Former Gov. Hogan Walks Political Tightrope in Maryland Senate Bid

Andy DePaola warmly greeted Larry Hogan at his family’s restaurant with a smile and handshake, but moments later, he offered a cautionary whisper.

“I’m a Trumper,” DePaola confided as Hogan mingled with patrons and posed for photos at DePaola’s Bagel and Brunch on Maryland’s Eastern Shore. “I think Larry would be better off if he kept how he felt about Trump under his breath.”

This brief encounter during a bus tour underscores the political challenge facing Hogan, the former Republican governor of Maryland, as he seeks to win a Senate seat in a deeply Democratic state. Hogan’s candidacy has injected new energy into the Senate race, drawing attention from both supporters and skeptics of former President Donald Trump.

Hogan hopes to become the first Republican in over 40 years to win a Senate seat in Maryland, where Democrats outnumber Republicans by a 2-1 ratio statewide. His delicate political balancing act is crucial to maintaining his diverse coalition of supporters.

In an interview, Hogan confirmed that he would caucus with Republicans in Washington, despite his differences with Trump. He emphasized his commitment to the Republican Party but distanced himself from Trump’s “Make America Great Again” movement.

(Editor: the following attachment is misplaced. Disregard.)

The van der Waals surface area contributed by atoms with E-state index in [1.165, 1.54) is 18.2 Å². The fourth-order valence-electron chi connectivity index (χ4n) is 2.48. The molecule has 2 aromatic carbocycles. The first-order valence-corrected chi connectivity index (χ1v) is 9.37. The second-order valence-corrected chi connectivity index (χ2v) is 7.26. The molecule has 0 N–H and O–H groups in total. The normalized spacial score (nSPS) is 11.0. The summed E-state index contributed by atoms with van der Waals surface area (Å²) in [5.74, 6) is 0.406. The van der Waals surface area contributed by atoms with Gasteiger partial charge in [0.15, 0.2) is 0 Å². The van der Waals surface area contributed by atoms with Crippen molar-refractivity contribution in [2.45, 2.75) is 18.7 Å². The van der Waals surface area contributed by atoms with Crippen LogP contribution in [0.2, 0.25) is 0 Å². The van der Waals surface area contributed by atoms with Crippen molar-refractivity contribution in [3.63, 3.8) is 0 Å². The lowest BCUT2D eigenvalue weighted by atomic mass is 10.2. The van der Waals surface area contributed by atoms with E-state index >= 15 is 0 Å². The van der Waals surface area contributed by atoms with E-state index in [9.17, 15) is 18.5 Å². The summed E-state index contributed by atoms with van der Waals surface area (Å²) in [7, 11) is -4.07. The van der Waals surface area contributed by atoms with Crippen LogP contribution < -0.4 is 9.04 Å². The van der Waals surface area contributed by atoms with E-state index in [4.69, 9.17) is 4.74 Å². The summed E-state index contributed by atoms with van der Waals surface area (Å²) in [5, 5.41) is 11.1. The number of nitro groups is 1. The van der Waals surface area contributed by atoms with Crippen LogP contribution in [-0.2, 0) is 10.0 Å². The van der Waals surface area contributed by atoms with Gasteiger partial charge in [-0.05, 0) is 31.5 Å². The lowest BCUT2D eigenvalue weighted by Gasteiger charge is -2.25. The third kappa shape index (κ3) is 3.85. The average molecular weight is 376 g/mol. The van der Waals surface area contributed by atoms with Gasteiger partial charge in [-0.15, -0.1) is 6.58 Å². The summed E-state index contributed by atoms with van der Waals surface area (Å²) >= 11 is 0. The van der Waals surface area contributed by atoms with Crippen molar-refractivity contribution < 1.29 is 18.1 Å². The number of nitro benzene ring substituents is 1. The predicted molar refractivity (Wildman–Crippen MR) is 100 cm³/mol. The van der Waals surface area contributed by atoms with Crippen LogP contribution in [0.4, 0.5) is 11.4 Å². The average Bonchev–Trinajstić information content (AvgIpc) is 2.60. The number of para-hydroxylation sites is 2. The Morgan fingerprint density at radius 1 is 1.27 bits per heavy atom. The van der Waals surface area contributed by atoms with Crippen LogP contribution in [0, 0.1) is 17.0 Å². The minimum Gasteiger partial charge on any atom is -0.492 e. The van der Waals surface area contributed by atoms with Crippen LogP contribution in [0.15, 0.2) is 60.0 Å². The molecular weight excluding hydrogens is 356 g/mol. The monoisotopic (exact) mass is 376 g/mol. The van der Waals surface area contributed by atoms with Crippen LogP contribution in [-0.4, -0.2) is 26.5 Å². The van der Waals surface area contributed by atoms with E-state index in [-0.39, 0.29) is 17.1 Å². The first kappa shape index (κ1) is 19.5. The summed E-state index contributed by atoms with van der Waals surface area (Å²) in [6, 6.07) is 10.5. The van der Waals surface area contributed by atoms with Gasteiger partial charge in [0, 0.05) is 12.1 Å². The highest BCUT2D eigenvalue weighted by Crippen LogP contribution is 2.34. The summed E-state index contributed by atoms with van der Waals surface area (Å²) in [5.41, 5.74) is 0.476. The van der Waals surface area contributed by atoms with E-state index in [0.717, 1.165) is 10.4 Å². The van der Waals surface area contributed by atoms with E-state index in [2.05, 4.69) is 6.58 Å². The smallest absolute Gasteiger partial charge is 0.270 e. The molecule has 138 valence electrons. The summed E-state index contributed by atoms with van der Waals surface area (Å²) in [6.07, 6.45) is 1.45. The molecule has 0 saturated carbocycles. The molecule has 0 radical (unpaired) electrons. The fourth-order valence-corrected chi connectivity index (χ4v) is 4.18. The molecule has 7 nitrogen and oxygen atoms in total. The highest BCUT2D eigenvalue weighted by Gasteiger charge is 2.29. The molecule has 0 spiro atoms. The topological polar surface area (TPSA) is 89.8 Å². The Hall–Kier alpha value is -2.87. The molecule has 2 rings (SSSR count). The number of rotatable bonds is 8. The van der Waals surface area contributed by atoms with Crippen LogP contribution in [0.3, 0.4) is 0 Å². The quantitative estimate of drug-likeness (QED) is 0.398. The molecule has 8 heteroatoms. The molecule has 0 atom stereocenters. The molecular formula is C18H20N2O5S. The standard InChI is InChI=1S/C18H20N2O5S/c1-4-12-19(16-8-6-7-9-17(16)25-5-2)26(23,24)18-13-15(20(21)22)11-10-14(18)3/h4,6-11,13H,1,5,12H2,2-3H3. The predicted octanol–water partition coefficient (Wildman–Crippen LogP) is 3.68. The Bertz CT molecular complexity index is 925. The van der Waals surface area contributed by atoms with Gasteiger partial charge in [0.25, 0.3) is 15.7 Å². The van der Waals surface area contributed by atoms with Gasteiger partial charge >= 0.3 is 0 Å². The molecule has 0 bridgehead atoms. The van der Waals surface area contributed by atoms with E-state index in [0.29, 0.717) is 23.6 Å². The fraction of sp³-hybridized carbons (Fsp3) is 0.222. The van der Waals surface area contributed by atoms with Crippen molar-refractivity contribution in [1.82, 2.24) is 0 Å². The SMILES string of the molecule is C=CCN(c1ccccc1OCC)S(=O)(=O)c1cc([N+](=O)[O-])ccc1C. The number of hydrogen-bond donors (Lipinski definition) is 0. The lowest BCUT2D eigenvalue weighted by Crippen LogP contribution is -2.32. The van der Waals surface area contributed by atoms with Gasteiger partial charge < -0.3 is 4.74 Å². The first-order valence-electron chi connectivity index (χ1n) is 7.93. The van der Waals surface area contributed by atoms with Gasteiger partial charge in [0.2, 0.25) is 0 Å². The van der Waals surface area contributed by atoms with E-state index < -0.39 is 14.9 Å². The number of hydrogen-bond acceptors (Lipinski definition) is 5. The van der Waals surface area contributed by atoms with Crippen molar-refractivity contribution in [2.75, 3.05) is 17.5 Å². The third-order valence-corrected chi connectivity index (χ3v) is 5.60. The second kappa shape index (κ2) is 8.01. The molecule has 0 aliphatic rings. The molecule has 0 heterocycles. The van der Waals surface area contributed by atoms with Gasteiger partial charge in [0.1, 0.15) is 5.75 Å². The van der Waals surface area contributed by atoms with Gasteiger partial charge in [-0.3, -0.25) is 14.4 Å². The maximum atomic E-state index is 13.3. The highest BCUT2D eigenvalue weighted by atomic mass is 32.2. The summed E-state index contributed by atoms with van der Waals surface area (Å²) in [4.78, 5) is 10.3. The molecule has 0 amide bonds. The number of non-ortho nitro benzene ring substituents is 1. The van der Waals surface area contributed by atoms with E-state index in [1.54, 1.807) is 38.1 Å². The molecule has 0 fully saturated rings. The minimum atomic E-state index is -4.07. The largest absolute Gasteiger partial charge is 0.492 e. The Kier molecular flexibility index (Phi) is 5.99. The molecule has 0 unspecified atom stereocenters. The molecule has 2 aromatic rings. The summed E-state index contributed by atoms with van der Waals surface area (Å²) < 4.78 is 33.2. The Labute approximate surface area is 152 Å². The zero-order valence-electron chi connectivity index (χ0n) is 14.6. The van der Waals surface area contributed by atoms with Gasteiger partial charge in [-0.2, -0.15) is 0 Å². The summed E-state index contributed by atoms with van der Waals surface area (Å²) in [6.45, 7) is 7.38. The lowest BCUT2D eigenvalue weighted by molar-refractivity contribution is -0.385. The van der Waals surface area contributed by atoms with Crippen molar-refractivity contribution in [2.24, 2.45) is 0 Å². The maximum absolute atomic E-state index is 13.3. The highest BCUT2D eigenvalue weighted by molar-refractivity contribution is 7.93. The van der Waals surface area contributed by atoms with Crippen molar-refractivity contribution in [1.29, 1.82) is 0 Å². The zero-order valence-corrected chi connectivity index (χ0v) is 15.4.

While Hogan faces little opposition within the GOP, Democrats are gearing up for a competitive nomination process to challenge him in the general election. They are critical of Hogan’s record as governor, particularly on issues like abortion and healthcare.

During a recent low-profile bus tour across Maryland, Hogan emphasized his focus on ending divisiveness in Washington, addressing border security, crime, and the economy. He downplayed the significance of abortion as a campaign issue, despite its importance to many voters.

Hogan’s approach has resonated with some voters, regardless of party affiliation. Landa Mitchell, a Maryland resident, expressed openness to supporting Hogan despite not being a Republican.

“He’s not far right-wing,” Mitchell said, reflecting on Hogan’s appeal. “He knows how to work with people.”

Hogan acknowledges the challenges ahead and is careful not to alienate Trump supporters while appealing to a broader base of voters. Despite his differences with Trump, Hogan recognizes the importance of maintaining a diverse coalition to win in a tough political landscape like Maryland.